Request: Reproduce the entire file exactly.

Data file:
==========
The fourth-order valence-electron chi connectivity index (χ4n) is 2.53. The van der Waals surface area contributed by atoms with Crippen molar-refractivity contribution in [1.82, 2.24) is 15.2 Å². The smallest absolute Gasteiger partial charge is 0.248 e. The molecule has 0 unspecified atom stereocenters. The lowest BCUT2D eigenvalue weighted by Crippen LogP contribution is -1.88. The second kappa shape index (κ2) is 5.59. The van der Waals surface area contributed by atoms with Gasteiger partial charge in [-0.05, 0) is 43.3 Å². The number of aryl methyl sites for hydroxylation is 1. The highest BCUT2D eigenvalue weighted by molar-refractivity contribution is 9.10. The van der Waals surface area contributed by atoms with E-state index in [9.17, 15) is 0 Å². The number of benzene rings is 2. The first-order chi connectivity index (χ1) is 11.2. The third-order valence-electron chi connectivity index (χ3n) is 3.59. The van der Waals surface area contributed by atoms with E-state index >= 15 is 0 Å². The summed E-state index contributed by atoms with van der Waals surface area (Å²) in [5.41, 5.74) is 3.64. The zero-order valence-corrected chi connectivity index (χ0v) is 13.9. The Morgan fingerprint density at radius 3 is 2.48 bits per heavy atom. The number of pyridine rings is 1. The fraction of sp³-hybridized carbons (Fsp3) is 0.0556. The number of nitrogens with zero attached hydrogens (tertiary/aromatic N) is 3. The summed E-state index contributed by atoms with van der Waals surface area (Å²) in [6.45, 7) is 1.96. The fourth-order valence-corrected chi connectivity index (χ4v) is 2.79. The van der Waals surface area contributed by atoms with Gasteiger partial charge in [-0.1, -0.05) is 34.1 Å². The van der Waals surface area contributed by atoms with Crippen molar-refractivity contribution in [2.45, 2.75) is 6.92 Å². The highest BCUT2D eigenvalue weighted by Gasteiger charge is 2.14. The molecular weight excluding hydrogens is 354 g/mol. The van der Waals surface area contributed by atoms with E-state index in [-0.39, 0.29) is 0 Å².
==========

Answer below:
The fourth-order valence-electron chi connectivity index (χ4n) is 2.53. The van der Waals surface area contributed by atoms with Crippen molar-refractivity contribution in [1.82, 2.24) is 15.2 Å². The smallest absolute Gasteiger partial charge is 0.248 e. The molecule has 0 unspecified atom stereocenters. The lowest BCUT2D eigenvalue weighted by Crippen LogP contribution is -1.88. The second kappa shape index (κ2) is 5.59. The van der Waals surface area contributed by atoms with Gasteiger partial charge in [-0.05, 0) is 43.3 Å². The number of aryl methyl sites for hydroxylation is 1. The highest BCUT2D eigenvalue weighted by molar-refractivity contribution is 9.10. The van der Waals surface area contributed by atoms with E-state index in [9.17, 15) is 0 Å². The number of benzene rings is 2. The first-order chi connectivity index (χ1) is 11.2. The third-order valence-electron chi connectivity index (χ3n) is 3.59. The van der Waals surface area contributed by atoms with E-state index >= 15 is 0 Å². The summed E-state index contributed by atoms with van der Waals surface area (Å²) in [5.41, 5.74) is 3.64. The zero-order valence-corrected chi connectivity index (χ0v) is 13.9. The Morgan fingerprint density at radius 3 is 2.48 bits per heavy atom. The number of pyridine rings is 1. The fraction of sp³-hybridized carbons (Fsp3) is 0.0556. The number of nitrogens with zero attached hydrogens (tertiary/aromatic N) is 3. The summed E-state index contributed by atoms with van der Waals surface area (Å²) in [6.45, 7) is 1.96. The fourth-order valence-corrected chi connectivity index (χ4v) is 2.79. The van der Waals surface area contributed by atoms with Gasteiger partial charge in [-0.1, -0.05) is 34.1 Å². The van der Waals surface area contributed by atoms with Crippen molar-refractivity contribution in [2.45, 2.75) is 6.92 Å². The highest BCUT2D eigenvalue weighted by Gasteiger charge is 2.14. The molecular weight excluding hydrogens is 354 g/mol. The van der Waals surface area contributed by atoms with E-state index in [-0.39, 0.29) is 0 Å².